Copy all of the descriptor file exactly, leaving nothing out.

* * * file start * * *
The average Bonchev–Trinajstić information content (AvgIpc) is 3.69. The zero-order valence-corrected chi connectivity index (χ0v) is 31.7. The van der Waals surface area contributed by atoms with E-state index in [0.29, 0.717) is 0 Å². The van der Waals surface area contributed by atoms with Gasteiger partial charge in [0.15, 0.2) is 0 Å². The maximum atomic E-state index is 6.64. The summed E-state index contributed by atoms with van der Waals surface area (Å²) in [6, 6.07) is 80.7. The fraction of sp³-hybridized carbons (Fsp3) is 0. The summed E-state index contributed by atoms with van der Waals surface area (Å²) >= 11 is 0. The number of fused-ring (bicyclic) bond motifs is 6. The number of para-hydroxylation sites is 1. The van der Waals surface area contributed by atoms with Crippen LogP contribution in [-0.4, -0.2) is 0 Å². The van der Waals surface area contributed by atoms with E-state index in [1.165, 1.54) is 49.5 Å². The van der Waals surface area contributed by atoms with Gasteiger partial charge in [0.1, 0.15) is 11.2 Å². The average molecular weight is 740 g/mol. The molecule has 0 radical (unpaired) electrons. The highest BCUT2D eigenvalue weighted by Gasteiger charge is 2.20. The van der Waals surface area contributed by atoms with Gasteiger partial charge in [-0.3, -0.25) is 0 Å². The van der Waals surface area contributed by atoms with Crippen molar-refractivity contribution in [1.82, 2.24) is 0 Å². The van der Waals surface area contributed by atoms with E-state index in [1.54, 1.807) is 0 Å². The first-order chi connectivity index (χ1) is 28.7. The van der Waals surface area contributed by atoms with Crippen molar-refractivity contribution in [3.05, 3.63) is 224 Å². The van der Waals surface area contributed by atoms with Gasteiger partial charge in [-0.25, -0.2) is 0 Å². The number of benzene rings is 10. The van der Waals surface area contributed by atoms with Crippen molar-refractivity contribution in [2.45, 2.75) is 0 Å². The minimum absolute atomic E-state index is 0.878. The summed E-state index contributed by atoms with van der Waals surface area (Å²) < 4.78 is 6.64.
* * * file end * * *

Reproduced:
The average Bonchev–Trinajstić information content (AvgIpc) is 3.69. The zero-order valence-corrected chi connectivity index (χ0v) is 31.7. The van der Waals surface area contributed by atoms with E-state index in [0.29, 0.717) is 0 Å². The van der Waals surface area contributed by atoms with Gasteiger partial charge in [0.15, 0.2) is 0 Å². The maximum atomic E-state index is 6.64. The summed E-state index contributed by atoms with van der Waals surface area (Å²) in [6, 6.07) is 80.7. The fraction of sp³-hybridized carbons (Fsp3) is 0. The summed E-state index contributed by atoms with van der Waals surface area (Å²) >= 11 is 0. The number of fused-ring (bicyclic) bond motifs is 6. The number of para-hydroxylation sites is 1. The van der Waals surface area contributed by atoms with Crippen LogP contribution in [-0.4, -0.2) is 0 Å². The van der Waals surface area contributed by atoms with E-state index in [1.165, 1.54) is 49.5 Å². The van der Waals surface area contributed by atoms with Gasteiger partial charge in [0.1, 0.15) is 11.2 Å². The average molecular weight is 740 g/mol. The molecule has 0 radical (unpaired) electrons. The highest BCUT2D eigenvalue weighted by Gasteiger charge is 2.20. The van der Waals surface area contributed by atoms with Gasteiger partial charge in [-0.3, -0.25) is 0 Å². The van der Waals surface area contributed by atoms with Crippen molar-refractivity contribution in [1.82, 2.24) is 0 Å². The van der Waals surface area contributed by atoms with E-state index in [1.54, 1.807) is 0 Å². The first-order chi connectivity index (χ1) is 28.7. The van der Waals surface area contributed by atoms with Crippen molar-refractivity contribution in [3.05, 3.63) is 224 Å². The van der Waals surface area contributed by atoms with Gasteiger partial charge in [-0.25, -0.2) is 0 Å². The number of benzene rings is 10. The van der Waals surface area contributed by atoms with Crippen molar-refractivity contribution in [2.45, 2.75) is 0 Å². The minimum absolute atomic E-state index is 0.878. The summed E-state index contributed by atoms with van der Waals surface area (Å²) < 4.78 is 6.64.